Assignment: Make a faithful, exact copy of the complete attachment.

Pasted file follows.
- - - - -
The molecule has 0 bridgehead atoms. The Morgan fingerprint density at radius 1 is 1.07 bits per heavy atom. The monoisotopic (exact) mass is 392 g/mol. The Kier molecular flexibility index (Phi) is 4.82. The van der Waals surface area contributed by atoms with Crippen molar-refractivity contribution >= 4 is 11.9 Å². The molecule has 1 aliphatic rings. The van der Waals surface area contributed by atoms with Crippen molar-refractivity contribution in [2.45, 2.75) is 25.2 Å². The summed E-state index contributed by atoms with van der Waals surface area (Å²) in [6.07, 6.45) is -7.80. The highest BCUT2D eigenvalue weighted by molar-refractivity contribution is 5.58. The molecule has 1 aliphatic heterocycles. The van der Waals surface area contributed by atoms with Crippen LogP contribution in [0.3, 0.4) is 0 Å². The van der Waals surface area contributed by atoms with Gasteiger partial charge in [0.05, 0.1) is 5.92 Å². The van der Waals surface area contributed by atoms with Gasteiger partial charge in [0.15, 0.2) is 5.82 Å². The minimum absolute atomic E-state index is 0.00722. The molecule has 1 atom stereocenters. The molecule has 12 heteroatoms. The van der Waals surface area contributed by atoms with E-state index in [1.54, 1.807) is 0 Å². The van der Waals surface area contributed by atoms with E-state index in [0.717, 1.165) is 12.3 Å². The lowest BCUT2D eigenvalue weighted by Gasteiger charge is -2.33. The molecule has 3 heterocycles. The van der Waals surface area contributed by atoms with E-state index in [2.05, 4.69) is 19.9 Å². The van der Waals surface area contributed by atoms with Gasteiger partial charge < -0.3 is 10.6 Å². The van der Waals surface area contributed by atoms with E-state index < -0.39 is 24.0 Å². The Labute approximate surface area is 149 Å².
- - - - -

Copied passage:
The molecule has 0 bridgehead atoms. The Morgan fingerprint density at radius 1 is 1.07 bits per heavy atom. The monoisotopic (exact) mass is 392 g/mol. The Kier molecular flexibility index (Phi) is 4.82. The van der Waals surface area contributed by atoms with Crippen molar-refractivity contribution >= 4 is 11.9 Å². The molecule has 1 aliphatic rings. The van der Waals surface area contributed by atoms with Crippen molar-refractivity contribution in [2.45, 2.75) is 25.2 Å². The summed E-state index contributed by atoms with van der Waals surface area (Å²) in [6.07, 6.45) is -7.80. The highest BCUT2D eigenvalue weighted by molar-refractivity contribution is 5.58. The molecule has 1 aliphatic heterocycles. The van der Waals surface area contributed by atoms with Crippen LogP contribution in [0.3, 0.4) is 0 Å². The van der Waals surface area contributed by atoms with Gasteiger partial charge in [0.05, 0.1) is 5.92 Å². The van der Waals surface area contributed by atoms with Gasteiger partial charge in [0.15, 0.2) is 5.82 Å². The minimum absolute atomic E-state index is 0.00722. The molecule has 1 atom stereocenters. The molecule has 12 heteroatoms. The van der Waals surface area contributed by atoms with E-state index in [1.54, 1.807) is 0 Å². The van der Waals surface area contributed by atoms with E-state index in [0.717, 1.165) is 12.3 Å². The lowest BCUT2D eigenvalue weighted by Gasteiger charge is -2.33. The molecule has 3 heterocycles. The van der Waals surface area contributed by atoms with E-state index in [2.05, 4.69) is 19.9 Å². The van der Waals surface area contributed by atoms with Gasteiger partial charge < -0.3 is 10.6 Å². The van der Waals surface area contributed by atoms with E-state index < -0.39 is 24.0 Å². The Labute approximate surface area is 149 Å².